CALL-infused project-based learning: a case study of adult ESL students learning prepositions
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Project-based learning (PBL) with computers has become a topic of interest, and there has been a call for research to determine whether they facilitate learning and motivate students. This case study examines how English as a second language (ESL) adult learners' proficiency with prepositions was affected by project-based learning with enhanced input, explicit instruction, and production practice using the software program Hot Potatoes. The 14 participants were part of an intermediate ESL class offered by a Midwestern community college in the U.S. The students were divided into three different levels: low, intermediate, and high. The students then were divided into three main mixed-level groups, and each group was given a handout with a different set of grammatical rules. Each group was asked to create a 16-item multiple-choice quiz based on the rules in the handout. Following this, each group entered another group's 16 multiple-choice quiz into the software program, Hot Potatoes. In the final stage, each group took a Hot Potatoes quiz made by another group whose work they had not yet been exposed to. In addition, the students studied a list of 16 prepositions outside of class; the list was not part of the project. The students took a pre-, post-, and delayed posttest and were interviewed about their opinions about the project and the list.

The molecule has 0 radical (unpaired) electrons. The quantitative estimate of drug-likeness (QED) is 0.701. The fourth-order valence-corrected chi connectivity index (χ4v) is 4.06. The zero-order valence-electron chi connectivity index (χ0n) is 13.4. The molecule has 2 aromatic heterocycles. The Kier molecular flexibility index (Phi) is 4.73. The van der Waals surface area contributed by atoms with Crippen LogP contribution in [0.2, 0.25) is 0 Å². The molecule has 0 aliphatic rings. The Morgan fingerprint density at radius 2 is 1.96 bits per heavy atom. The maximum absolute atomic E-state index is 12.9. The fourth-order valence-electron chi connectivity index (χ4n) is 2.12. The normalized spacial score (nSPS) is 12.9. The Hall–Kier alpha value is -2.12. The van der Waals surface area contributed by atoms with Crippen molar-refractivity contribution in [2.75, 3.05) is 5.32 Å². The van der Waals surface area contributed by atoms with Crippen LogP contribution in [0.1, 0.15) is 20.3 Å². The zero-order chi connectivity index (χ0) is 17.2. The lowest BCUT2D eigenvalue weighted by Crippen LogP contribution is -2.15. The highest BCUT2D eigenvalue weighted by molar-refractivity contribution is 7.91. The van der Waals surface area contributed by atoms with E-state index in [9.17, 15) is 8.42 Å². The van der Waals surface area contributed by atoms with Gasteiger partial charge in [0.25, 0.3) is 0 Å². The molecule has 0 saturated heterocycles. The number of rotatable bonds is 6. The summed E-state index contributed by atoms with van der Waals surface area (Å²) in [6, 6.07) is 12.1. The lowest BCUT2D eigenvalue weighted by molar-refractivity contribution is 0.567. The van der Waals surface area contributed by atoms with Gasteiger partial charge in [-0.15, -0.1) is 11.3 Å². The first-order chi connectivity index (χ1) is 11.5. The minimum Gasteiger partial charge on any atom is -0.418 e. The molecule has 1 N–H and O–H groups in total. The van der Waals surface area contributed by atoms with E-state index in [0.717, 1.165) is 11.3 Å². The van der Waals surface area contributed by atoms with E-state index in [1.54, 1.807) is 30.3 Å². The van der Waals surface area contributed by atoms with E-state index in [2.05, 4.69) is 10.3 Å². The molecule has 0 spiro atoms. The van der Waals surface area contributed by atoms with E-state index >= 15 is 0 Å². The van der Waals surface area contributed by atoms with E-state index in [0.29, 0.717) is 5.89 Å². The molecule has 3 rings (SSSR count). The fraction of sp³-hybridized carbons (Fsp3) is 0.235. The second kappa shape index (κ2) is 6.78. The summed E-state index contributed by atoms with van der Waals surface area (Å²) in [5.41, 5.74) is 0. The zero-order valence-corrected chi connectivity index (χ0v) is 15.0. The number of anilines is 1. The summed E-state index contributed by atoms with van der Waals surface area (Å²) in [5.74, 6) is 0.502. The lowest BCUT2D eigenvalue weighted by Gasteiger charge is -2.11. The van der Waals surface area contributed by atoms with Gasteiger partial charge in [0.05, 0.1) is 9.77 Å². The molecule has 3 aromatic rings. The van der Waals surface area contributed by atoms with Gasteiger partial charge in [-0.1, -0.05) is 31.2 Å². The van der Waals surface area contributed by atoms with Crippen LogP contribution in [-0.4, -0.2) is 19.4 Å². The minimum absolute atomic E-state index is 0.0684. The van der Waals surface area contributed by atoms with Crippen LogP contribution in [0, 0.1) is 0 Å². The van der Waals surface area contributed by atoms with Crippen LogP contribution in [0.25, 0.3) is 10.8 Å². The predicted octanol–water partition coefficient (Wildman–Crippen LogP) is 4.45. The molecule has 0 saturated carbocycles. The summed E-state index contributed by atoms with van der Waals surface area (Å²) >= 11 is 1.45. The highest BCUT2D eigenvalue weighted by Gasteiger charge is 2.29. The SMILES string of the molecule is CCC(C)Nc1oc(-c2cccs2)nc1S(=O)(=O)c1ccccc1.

The results of the one-way repeated measures analysis of variance (ANOVA) showed that there was a significant gain in pre-post test scores for the project. Although preferences and scores did not correlate, qualitative findings suggest that the intermediate and high-level students preferred the project, whereas the low-level students preferred the list. Ten students used strategies that were used during the project, such as forming rules for prepositions or finding example sentences on the Internet, to help them study the list. Thus, the qualitative data suggested that students transferred the strategies to a new context. Eleven students stated they would like to do a similar project in the future.